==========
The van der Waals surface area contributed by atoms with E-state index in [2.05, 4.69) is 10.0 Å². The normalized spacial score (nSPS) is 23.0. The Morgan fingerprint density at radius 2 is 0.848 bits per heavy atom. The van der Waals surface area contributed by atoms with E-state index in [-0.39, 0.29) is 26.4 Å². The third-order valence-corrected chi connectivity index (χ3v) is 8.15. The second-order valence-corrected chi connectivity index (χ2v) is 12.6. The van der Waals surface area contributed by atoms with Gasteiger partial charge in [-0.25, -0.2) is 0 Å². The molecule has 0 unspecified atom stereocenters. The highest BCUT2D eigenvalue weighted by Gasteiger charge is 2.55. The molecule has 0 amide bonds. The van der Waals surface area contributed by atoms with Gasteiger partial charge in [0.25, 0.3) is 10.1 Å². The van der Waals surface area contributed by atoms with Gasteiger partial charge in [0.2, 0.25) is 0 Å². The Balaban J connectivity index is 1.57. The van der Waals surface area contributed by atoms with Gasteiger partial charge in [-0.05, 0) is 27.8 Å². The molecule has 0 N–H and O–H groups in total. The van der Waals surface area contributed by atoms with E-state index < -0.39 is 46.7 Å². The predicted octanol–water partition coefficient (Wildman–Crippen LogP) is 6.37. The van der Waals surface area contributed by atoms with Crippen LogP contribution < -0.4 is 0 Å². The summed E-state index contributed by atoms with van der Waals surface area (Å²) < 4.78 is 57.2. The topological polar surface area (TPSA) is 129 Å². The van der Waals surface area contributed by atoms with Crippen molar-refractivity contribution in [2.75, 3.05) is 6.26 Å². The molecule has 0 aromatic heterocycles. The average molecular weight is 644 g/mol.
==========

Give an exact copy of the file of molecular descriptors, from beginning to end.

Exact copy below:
The van der Waals surface area contributed by atoms with E-state index in [2.05, 4.69) is 10.0 Å². The normalized spacial score (nSPS) is 23.0. The Morgan fingerprint density at radius 2 is 0.848 bits per heavy atom. The van der Waals surface area contributed by atoms with E-state index in [-0.39, 0.29) is 26.4 Å². The third-order valence-corrected chi connectivity index (χ3v) is 8.15. The second-order valence-corrected chi connectivity index (χ2v) is 12.6. The van der Waals surface area contributed by atoms with Gasteiger partial charge in [-0.25, -0.2) is 0 Å². The molecule has 0 unspecified atom stereocenters. The highest BCUT2D eigenvalue weighted by Gasteiger charge is 2.55. The molecule has 0 amide bonds. The van der Waals surface area contributed by atoms with Gasteiger partial charge in [0.25, 0.3) is 10.1 Å². The van der Waals surface area contributed by atoms with Gasteiger partial charge in [0.2, 0.25) is 0 Å². The Balaban J connectivity index is 1.57. The van der Waals surface area contributed by atoms with Gasteiger partial charge in [-0.05, 0) is 27.8 Å². The molecule has 0 N–H and O–H groups in total. The van der Waals surface area contributed by atoms with E-state index < -0.39 is 46.7 Å². The predicted octanol–water partition coefficient (Wildman–Crippen LogP) is 6.37. The van der Waals surface area contributed by atoms with Crippen LogP contribution < -0.4 is 0 Å². The summed E-state index contributed by atoms with van der Waals surface area (Å²) < 4.78 is 57.2. The topological polar surface area (TPSA) is 129 Å². The van der Waals surface area contributed by atoms with Crippen molar-refractivity contribution in [2.75, 3.05) is 6.26 Å². The molecule has 0 aromatic heterocycles. The average molecular weight is 644 g/mol.